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Cancer Res. 2003 Apr 15;63(8):1876-83.

PPM1D is a potential target for 17q gain in neuroblastoma.

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Department of Molecular Cytogenetics, Medical Research Institute, Tokyo Medical and Dental University, Japan.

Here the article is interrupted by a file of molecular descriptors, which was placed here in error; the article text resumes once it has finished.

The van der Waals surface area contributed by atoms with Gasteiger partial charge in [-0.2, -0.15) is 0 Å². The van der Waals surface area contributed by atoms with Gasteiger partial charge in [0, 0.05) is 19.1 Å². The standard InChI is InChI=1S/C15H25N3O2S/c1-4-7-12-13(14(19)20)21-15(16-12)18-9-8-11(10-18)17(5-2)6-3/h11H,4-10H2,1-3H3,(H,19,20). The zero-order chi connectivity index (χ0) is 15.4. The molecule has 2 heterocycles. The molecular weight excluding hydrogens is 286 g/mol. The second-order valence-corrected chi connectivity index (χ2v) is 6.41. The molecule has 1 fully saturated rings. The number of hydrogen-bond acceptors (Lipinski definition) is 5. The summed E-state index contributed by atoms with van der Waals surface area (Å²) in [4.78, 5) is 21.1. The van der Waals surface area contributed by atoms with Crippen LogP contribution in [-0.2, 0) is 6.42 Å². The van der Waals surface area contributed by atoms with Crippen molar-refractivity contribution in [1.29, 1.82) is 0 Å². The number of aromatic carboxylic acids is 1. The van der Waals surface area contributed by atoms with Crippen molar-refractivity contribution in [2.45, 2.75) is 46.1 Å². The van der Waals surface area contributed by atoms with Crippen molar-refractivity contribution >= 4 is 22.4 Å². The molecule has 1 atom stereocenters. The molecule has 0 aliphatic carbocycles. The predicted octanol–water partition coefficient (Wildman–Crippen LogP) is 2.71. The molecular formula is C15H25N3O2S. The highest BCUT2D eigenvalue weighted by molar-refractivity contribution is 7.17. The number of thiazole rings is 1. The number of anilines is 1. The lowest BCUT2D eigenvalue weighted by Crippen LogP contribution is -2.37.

Neuroblastomas (NBs) show complex patterns of genetic abnormalities, which may include amplification of the MYCN gene, deletion of 1p, or a gain of DNA at 17q, the last being the most frequent observation in NB tumors. However, the specific genes and the molecular mechanisms responsible for development and progression of NB remain poorly understood. We investigated aberrations of DNA copy number in 25 NB cell lines using comparative genomic hybridization and identified a minimal common region of gain at 17q23. Although gain of distal 17q is the most powerful genetic predictor of adverse outcome currently available for patients with NB, thus far, no potential target genes have been reported for that region. Therefore, we defined the 17q23 amplicon in detail and determined expression levels of 15 genes located within the smallest region of overlap observed among our NB cell lines to identify the most likely target gene(s). Among them, seven (CLTC, VMP1, delta-tubulin, RPS6KB1, FLJ22087, APPBP2, and PPM1D) were consistently overexpressed through increases in regional copy number. Analysis of expression levels of those seven genes in 32 primary NB tumors revealed a significant correlation between higher expression and poorer clinical outcome only with respect to PPM1D. Moreover, down-regulation of PPM1D by transfection of an antisense oligonucleotide suppressed the growth of NB cell lines to a remarkable degree, at least partly by participating in a process leading to apoptotic cell death. Taken together, our results indicate that PPM1D is the most likely target of the 17q23 gain/amplification in NB tumors and may have an important role in the pathogenesis of this disease.

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